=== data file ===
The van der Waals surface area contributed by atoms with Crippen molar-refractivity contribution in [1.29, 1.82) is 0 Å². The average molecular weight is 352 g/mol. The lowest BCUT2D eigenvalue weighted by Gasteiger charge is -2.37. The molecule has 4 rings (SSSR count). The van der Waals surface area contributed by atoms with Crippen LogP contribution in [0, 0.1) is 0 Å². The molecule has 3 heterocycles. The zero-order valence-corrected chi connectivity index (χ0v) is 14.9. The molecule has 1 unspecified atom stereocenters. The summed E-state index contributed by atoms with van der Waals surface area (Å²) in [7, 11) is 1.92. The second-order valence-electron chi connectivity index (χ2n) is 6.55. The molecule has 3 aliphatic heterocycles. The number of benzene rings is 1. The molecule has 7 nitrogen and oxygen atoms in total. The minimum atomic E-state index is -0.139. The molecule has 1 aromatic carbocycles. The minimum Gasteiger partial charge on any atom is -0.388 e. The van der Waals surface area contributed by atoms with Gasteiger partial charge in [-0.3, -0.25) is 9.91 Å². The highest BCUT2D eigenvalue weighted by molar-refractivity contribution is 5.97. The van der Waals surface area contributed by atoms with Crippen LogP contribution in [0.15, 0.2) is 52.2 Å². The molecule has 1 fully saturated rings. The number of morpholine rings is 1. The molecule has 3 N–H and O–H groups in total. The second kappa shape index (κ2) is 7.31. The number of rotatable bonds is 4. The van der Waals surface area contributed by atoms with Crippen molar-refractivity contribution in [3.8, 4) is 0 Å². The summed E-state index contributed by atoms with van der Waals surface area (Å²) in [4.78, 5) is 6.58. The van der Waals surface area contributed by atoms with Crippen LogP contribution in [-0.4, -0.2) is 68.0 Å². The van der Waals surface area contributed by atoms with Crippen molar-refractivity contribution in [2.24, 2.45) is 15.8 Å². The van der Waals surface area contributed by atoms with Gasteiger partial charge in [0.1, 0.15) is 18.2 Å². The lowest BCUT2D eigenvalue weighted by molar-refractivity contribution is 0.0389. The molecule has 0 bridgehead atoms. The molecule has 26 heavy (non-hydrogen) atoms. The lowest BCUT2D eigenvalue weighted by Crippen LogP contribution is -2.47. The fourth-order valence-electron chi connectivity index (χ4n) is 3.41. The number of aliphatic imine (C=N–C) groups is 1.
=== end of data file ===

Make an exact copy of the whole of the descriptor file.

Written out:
The van der Waals surface area contributed by atoms with Crippen molar-refractivity contribution in [1.29, 1.82) is 0 Å². The average molecular weight is 352 g/mol. The lowest BCUT2D eigenvalue weighted by Gasteiger charge is -2.37. The molecule has 4 rings (SSSR count). The van der Waals surface area contributed by atoms with Crippen LogP contribution in [0, 0.1) is 0 Å². The molecule has 3 heterocycles. The zero-order valence-corrected chi connectivity index (χ0v) is 14.9. The molecule has 1 unspecified atom stereocenters. The summed E-state index contributed by atoms with van der Waals surface area (Å²) in [7, 11) is 1.92. The second-order valence-electron chi connectivity index (χ2n) is 6.55. The molecule has 3 aliphatic heterocycles. The number of benzene rings is 1. The molecule has 7 nitrogen and oxygen atoms in total. The minimum atomic E-state index is -0.139. The molecule has 1 aromatic carbocycles. The minimum Gasteiger partial charge on any atom is -0.388 e. The van der Waals surface area contributed by atoms with Gasteiger partial charge in [-0.3, -0.25) is 9.91 Å². The highest BCUT2D eigenvalue weighted by molar-refractivity contribution is 5.97. The van der Waals surface area contributed by atoms with Crippen LogP contribution in [0.15, 0.2) is 52.2 Å². The molecule has 1 fully saturated rings. The number of morpholine rings is 1. The molecule has 3 N–H and O–H groups in total. The second kappa shape index (κ2) is 7.31. The number of rotatable bonds is 4. The van der Waals surface area contributed by atoms with Crippen molar-refractivity contribution in [3.8, 4) is 0 Å². The summed E-state index contributed by atoms with van der Waals surface area (Å²) in [4.78, 5) is 6.58. The van der Waals surface area contributed by atoms with Crippen LogP contribution in [-0.4, -0.2) is 68.0 Å². The van der Waals surface area contributed by atoms with Crippen molar-refractivity contribution in [2.24, 2.45) is 15.8 Å². The van der Waals surface area contributed by atoms with Gasteiger partial charge in [0.1, 0.15) is 18.2 Å². The lowest BCUT2D eigenvalue weighted by molar-refractivity contribution is 0.0389. The molecule has 0 bridgehead atoms. The molecule has 26 heavy (non-hydrogen) atoms. The lowest BCUT2D eigenvalue weighted by Crippen LogP contribution is -2.47. The fourth-order valence-electron chi connectivity index (χ4n) is 3.41. The number of aliphatic imine (C=N–C) groups is 1.